Putting students on our radar [who are struggling] doesn’t get them in trouble. It helps connect them to a network of support.
Every year, World Mental Health Day (October 10) addresses a different issue. This year’s theme — to increase investment in mental health — is a direct response to the intersecting issues that may have endured, or increased, as a result of COVID-19, such as social isolation and loneliness, the grief of losing a loved one, social/racial injustice, and economic consequences. Back in April, to address these needs within the community, Barnard produced a video titled “Feel Well, Do Well: Coping with COVID” with the director of the Rosemary Furman Counseling Center Mary Commerford. In the video, Commerford discussed the psychological impact of the virus, offered strategies to cope, and shared resources for the community.
Through Furman, students have always been able to receive direct help for improved mental well-being and access resources such as group workshops and therapy sessions. To learn more about how students can stay mentally healthy for the remainder of 2020, read the “5 Questions With …” Commerford below, which also includes a trove of online resources and handy apps:
As students settle into the semester, how can they stay focused on academics and remain mentally healthy while also navigating feelings around the pandemic and racial injustice?
The important thing is to find things that work for them. Sometimes people get a list of “shoulds,” things they “should” be doing, and it becomes oppressive.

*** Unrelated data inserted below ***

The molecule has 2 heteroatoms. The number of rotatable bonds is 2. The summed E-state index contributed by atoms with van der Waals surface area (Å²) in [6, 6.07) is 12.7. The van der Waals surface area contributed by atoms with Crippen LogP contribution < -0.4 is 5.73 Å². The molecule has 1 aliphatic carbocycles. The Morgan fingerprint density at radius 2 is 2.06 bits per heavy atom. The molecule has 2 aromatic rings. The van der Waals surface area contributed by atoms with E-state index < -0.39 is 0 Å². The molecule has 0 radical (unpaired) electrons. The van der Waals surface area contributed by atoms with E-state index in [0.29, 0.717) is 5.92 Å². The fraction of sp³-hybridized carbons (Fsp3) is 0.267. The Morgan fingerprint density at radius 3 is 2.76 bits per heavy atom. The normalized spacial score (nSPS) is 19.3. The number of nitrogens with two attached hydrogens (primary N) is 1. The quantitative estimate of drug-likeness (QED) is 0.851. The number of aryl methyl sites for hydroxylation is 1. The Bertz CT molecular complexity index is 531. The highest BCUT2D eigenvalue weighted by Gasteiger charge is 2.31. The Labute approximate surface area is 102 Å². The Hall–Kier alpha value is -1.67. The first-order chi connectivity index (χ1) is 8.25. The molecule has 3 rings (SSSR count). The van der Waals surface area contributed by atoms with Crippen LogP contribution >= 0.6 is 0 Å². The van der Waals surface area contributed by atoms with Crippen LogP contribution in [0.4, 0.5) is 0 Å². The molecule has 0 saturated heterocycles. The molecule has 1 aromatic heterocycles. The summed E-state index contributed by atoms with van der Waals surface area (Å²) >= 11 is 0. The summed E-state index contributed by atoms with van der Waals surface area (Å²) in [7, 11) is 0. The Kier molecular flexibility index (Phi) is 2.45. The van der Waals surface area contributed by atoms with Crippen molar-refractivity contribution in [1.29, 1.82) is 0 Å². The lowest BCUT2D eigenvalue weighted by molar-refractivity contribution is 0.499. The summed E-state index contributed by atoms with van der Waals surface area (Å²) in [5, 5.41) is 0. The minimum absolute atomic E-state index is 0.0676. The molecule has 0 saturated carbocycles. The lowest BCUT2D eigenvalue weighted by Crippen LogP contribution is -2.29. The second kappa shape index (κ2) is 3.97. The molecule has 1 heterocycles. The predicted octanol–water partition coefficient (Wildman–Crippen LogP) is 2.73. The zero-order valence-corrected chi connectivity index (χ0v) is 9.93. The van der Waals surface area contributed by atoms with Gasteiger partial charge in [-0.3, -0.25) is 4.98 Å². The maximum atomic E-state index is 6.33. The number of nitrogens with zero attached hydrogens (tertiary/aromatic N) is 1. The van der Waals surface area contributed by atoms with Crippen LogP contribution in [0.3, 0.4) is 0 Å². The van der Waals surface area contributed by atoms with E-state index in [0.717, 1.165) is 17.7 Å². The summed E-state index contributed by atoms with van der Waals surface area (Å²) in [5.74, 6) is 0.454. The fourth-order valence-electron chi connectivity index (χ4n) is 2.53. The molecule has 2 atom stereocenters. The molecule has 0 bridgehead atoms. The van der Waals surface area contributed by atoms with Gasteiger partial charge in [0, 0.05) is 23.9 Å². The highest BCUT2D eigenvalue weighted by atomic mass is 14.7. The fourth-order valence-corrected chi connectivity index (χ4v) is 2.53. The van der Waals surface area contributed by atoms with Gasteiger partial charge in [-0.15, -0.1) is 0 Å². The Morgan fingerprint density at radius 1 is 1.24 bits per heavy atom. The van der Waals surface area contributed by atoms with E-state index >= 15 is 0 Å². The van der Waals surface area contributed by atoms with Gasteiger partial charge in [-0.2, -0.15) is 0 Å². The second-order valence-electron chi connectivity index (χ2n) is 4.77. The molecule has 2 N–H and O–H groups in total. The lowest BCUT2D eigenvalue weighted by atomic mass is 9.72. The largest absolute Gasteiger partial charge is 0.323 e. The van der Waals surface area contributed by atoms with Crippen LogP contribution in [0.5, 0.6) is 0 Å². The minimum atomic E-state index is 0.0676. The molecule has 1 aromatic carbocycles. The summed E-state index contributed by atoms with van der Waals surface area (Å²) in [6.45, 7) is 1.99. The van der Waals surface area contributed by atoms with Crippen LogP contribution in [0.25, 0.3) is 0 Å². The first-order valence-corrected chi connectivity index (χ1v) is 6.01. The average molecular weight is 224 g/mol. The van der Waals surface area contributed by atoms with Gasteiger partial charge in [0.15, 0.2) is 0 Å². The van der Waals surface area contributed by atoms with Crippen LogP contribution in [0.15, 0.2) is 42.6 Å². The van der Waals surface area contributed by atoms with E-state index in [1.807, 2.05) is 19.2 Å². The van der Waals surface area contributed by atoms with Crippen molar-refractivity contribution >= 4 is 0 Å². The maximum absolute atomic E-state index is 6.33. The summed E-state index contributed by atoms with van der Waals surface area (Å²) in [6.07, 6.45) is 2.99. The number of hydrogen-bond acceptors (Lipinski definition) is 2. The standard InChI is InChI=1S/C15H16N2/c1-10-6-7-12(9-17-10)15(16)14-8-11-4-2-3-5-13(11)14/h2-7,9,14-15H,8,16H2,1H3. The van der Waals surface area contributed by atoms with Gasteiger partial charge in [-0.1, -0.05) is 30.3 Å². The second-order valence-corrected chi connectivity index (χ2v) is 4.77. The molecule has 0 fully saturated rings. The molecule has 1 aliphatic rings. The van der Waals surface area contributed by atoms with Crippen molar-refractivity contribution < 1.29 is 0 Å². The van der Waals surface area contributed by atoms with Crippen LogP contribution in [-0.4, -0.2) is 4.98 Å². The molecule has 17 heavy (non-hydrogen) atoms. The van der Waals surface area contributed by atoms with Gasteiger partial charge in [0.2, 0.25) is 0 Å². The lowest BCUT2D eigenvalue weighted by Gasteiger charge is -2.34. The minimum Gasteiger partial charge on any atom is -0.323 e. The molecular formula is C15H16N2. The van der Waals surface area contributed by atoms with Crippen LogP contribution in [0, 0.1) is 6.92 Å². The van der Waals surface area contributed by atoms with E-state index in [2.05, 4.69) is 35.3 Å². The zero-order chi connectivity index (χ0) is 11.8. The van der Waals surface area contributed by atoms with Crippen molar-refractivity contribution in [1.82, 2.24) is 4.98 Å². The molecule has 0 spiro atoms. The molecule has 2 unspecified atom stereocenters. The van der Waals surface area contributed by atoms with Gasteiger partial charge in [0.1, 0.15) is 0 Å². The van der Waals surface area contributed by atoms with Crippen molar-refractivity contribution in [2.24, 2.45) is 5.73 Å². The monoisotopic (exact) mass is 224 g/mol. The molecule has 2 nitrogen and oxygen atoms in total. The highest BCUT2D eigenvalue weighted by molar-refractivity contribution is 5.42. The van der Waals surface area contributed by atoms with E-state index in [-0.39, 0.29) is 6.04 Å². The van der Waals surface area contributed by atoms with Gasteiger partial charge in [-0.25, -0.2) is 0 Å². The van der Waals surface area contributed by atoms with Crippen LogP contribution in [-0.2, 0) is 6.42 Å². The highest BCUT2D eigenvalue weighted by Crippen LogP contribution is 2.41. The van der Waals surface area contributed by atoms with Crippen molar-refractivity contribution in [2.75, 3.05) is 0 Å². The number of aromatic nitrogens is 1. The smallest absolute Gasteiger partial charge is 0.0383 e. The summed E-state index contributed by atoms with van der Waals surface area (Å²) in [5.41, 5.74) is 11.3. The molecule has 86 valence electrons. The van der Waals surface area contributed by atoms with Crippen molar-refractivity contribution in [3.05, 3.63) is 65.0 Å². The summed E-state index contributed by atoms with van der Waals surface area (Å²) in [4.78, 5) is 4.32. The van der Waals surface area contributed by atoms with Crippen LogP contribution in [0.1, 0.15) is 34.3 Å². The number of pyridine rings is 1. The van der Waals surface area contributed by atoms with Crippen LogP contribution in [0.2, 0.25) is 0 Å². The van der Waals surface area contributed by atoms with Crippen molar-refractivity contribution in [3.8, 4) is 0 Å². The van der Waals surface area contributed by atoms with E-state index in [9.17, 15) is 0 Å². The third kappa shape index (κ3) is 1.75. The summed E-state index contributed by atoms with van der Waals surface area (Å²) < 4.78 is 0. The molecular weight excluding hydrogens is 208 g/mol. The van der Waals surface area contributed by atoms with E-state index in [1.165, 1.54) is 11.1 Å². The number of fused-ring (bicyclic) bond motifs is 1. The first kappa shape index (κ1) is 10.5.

First, I’d recommend immediately thinking about work/play balance. The research on motivation indicates that motivation ebbs as we push ourselves to do things, like attend Zoom classes. The things that resupply motivation and enthusiasm are sleep, glucose, and play! So, taking a break, doing something fun —whether it’s watching Netflix, taking a socially distanced walk with a friend, painting, eating something delicious, getting a good night’s rest — whatever is restful and restoring for you will actually help you work harder. Breaks aren’t avoidance and laziness — they are essential to successful and effective work.
In terms of managing the stress of both COVID-19 and racial injustice, people are being constantly bombarded and wounded. Take a break from the news, social media, things that trigger a stress response. Let yourself come to a calmer place. Research shows it can take up to 48 hours of relaxation to fully detox and restore a calmer body chemistry after painful or traumatic incidents.
Also, fix up your workspace. The Center for Engaged Pedagogy offers a wonderful set of guidelines for this.
Finally, social connections are key to our mental health. Connect with people, either virtually or socially distanced in person.
What are some virtual resources that the Furman Center is offering as a result of our circumstances, and what should students do if they’re in an emergency?
We have great online support for coping with COVID-19, racial injustice, panic attacks, and test anxiety, including apps for self-care, which can be found on our website. These include:
- Free, short-term therapy
- Free evaluation for medications